Hurricane Katrina through the Eyes of Storm Chasers

Hurricane Katrina through the Eyes of Storm Chasers
© 2005
96 pages, virtually all photographs

I recently discovered a collection of Hurricane Katrina photography that I thought worth mentioning.  The book collects photos taken by Jim Reed and Mike Theiss, principally in the Gulfport area but also including a handful of shots in Orlando and New Orleans.  Eleven years later, the plight of New Orleans monopolizes any mention of Katrina, but these photographs were amazing.  The storm hit only a year after Hurricane Ivan walloped Alabama, so I watched it approach the coast with dread. Reed and Theiss are lunatics, judging by how close they were to the storm surge and the winds here — though at least once they set up a highly stable and encased camera near the path, then recovered it later. If the only Katrina footage you have seen is of New Orleans, this book is worth looking through.  Gulfport wasn’t merely flooded: the winds, 26-foot storm surge, and ships thrown inland wiped out massive swaths of development. Hotels had their first floors gutted, with only the load-bearing walls intact,  The shots of wind blown trees have a beauty about them, despite the sheer danger they make those of us living anywhere near the Gulf remember.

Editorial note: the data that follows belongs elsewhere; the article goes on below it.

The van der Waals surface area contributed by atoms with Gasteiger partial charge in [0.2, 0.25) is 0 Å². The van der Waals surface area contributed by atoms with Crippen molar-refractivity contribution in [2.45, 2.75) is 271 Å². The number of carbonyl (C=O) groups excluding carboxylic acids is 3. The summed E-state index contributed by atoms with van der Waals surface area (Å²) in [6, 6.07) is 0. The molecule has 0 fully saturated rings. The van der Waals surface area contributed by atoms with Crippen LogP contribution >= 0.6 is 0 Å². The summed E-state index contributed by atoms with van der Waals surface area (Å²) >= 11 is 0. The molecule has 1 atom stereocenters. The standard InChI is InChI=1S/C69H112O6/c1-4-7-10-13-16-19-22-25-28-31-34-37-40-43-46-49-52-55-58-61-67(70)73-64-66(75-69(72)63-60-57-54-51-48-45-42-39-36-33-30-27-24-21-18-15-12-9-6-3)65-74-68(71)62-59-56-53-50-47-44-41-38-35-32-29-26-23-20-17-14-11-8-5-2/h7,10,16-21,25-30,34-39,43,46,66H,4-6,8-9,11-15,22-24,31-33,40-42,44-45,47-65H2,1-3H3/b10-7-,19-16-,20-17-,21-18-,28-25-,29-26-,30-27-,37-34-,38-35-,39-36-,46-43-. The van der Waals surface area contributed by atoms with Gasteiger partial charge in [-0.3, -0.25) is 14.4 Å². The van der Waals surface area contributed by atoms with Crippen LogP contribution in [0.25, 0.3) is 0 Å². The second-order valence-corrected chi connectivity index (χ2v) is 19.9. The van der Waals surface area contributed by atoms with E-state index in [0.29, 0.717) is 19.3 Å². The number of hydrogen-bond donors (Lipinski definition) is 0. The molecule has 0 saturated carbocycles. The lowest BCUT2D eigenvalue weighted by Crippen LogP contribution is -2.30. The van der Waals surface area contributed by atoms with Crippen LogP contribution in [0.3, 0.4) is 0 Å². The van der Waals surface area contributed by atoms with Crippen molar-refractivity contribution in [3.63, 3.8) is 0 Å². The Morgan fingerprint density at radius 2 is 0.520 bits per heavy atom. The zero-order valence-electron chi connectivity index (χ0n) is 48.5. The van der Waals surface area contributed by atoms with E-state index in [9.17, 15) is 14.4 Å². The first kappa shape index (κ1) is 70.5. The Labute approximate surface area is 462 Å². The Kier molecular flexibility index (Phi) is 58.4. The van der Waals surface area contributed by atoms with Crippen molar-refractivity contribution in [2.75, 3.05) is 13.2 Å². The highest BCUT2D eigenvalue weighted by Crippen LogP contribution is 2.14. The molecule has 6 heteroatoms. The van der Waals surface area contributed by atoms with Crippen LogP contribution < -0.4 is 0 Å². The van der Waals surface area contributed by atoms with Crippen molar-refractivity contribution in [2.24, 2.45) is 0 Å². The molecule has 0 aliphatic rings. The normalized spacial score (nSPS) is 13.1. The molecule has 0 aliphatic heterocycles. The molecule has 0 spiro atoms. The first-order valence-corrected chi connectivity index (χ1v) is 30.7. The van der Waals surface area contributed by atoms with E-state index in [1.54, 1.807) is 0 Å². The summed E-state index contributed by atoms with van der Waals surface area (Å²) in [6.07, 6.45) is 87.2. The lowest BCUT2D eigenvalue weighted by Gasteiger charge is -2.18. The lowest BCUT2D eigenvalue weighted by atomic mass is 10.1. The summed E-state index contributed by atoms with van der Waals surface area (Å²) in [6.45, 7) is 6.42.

About smellincoffee

Citizen, librarian, reader with a boundless wonder for the world and a curiosity about all the beings inside it.
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2 Responses to Hurricane Katrina through the Eyes of Storm Chasers

  1. R. T. Davis says:

    To call them “Lunatics” is to be too kind. My Katrina and Ivan experiences — and other storms, too — on the Gulf coast persuade me that anyone who seeks them out for fun, games, and photographs out to be committed (and never profit from their lunacy which endangers themselves and others).

  2. Stephen says:

    Heh, I meant lunatic far more endearingly. It's not work I'd ever do, but it's rather pulse-pounding to see someone else try..

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